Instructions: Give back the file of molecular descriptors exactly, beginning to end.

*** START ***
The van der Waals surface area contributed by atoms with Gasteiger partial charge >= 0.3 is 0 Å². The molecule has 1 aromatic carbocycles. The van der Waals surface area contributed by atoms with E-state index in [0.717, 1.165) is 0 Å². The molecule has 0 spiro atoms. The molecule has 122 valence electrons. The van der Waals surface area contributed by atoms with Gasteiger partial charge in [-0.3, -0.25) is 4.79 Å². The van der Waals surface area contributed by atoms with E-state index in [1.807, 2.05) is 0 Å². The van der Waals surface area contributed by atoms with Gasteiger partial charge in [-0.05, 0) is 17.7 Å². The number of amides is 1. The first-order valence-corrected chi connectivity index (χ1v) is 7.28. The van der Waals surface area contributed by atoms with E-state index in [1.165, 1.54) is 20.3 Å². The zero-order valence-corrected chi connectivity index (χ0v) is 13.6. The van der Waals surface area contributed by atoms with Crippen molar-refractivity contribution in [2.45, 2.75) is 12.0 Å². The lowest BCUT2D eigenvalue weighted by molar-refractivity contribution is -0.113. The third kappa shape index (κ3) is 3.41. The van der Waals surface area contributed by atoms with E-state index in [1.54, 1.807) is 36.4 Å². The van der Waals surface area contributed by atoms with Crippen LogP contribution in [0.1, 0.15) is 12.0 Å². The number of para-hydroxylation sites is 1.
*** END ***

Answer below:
The van der Waals surface area contributed by atoms with Gasteiger partial charge >= 0.3 is 0 Å². The molecule has 1 aromatic carbocycles. The van der Waals surface area contributed by atoms with E-state index in [0.717, 1.165) is 0 Å². The molecule has 0 spiro atoms. The molecule has 122 valence electrons. The van der Waals surface area contributed by atoms with Gasteiger partial charge in [-0.3, -0.25) is 4.79 Å². The van der Waals surface area contributed by atoms with E-state index in [1.807, 2.05) is 0 Å². The van der Waals surface area contributed by atoms with Gasteiger partial charge in [-0.05, 0) is 17.7 Å². The number of amides is 1. The first-order valence-corrected chi connectivity index (χ1v) is 7.28. The van der Waals surface area contributed by atoms with E-state index in [1.165, 1.54) is 20.3 Å². The zero-order valence-corrected chi connectivity index (χ0v) is 13.6. The van der Waals surface area contributed by atoms with Crippen molar-refractivity contribution in [2.45, 2.75) is 12.0 Å². The lowest BCUT2D eigenvalue weighted by molar-refractivity contribution is -0.113. The third kappa shape index (κ3) is 3.41. The van der Waals surface area contributed by atoms with E-state index in [1.54, 1.807) is 36.4 Å². The van der Waals surface area contributed by atoms with Crippen LogP contribution in [0.1, 0.15) is 12.0 Å². The number of para-hydroxylation sites is 1.